One would think Moyra had no time to spare for other activities. But somehow she managed to also volunteer at an elementary school as a technology facilitator. She brought in donated computers from UBC Computer Science, set them up, provided support and taught everything from Kindergarten to grade 7 (1995-2007). The school was so thrilled with their free computers, they named the lab after her: ‘Ditchfield Lab’.
She also supported the high school marching band and coached volleyball from 2007-2017. At home, Moyra was also busy raising her daughters.
An innovator. A doer.
As a creative person with people skills, Moyra’s ability to think outside the box has always enabled her to come up with real working solutions over her career that challenged the status quo and advanced the department. “I have always tried to upgrade the department beyond a utilitarian function,” she said, adding she never takes shortcuts. “I’ve always believed anything we do needs to be done with great care.”
Anthony Winstanley, a senior staff member on Moyra’s team, said, “Moyra provided leadership one could thrive under. She was confident in direction but also allowed the work of implementation to be carried out in ways that satisfied me. I appreciated the pressure to move ahead alongside the freedom to do something well.”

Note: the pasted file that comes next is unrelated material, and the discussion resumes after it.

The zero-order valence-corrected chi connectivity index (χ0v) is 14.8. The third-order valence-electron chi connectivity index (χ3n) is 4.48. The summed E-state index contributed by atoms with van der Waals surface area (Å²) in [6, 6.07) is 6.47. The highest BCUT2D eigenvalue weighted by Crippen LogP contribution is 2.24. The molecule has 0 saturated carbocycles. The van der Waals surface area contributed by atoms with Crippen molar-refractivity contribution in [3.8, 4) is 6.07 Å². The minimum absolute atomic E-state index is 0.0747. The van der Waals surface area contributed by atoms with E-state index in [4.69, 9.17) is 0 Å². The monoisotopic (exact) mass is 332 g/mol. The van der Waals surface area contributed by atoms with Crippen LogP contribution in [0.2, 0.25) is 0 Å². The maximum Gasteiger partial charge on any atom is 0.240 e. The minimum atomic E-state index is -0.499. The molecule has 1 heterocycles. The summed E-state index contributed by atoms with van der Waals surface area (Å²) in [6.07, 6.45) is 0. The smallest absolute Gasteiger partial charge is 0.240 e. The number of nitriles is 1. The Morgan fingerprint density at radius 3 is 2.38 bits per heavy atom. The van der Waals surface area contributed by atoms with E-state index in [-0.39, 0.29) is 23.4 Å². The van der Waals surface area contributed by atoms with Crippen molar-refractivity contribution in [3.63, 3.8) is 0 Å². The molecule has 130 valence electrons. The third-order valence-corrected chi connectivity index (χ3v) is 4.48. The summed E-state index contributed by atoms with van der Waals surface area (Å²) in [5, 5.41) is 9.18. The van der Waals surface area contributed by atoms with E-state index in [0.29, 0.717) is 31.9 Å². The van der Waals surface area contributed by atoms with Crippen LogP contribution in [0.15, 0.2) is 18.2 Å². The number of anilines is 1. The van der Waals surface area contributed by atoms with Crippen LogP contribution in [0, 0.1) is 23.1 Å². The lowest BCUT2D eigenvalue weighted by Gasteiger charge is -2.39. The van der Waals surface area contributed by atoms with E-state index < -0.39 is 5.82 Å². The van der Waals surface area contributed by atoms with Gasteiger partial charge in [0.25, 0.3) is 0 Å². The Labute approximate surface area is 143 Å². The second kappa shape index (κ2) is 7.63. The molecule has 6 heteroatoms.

For her leadership efforts, Moyra won the UBC President’s Staff Award in 2013, among other awards throughout the years.
It’s all about the people
Moyra credits her staff for the team’s success. “The tech staff in comp sci are brilliant people. If you find the right people and just let them do their job, there’s no need to micromanage,” she said. Moyra is a believer in idea generation and two-way exchanges.
“It’s not about me pushing a proposal to staff – it’s about generating and sharing ideas. Listening more and talking less. When you're managing in a global sense, you can accomplish a lot more. It’s about allowing everyone to have a voice. As a result, creative solutions are developed and everyone contributes to the end goal.”
Her tactics must have been effective, because turnover on her team has been extremely low. “Most of the senior technical staff have been there a long time,” she said.
Letting go can be hard
Moyra’s retirement in late May after 37 years in the UBC Computer Science department, came with mixed feelings for Moyra.
“I struggled with it a lot at first,” Moyra explained. “I’m sad to leave because it’s hard to let go after so many years. It's like a child or a grandchild, such a constant in your life.”
But as she starts to talk about her ‘new life,’ the smile is suddenly back. “We moved to Gibsons and our house is right across the street from the ocean,” she said. “I walk along the beach every morning and every night.”
It’s not like Moyra is really very far from what she did during her employment with CS. She explains that the house is a fixer upper, so renovations are in full swing. It seems her vast experience and skillset in transforming spaces and coordinating the work required to do so, is still being utilized.
Moyra is also getting into the slower paced island life, has joined the Gibson’s Outrigger Club, and plans to make decorative concrete masks.
We hope retirement treats you well, Moyra. The department is forever in your debt.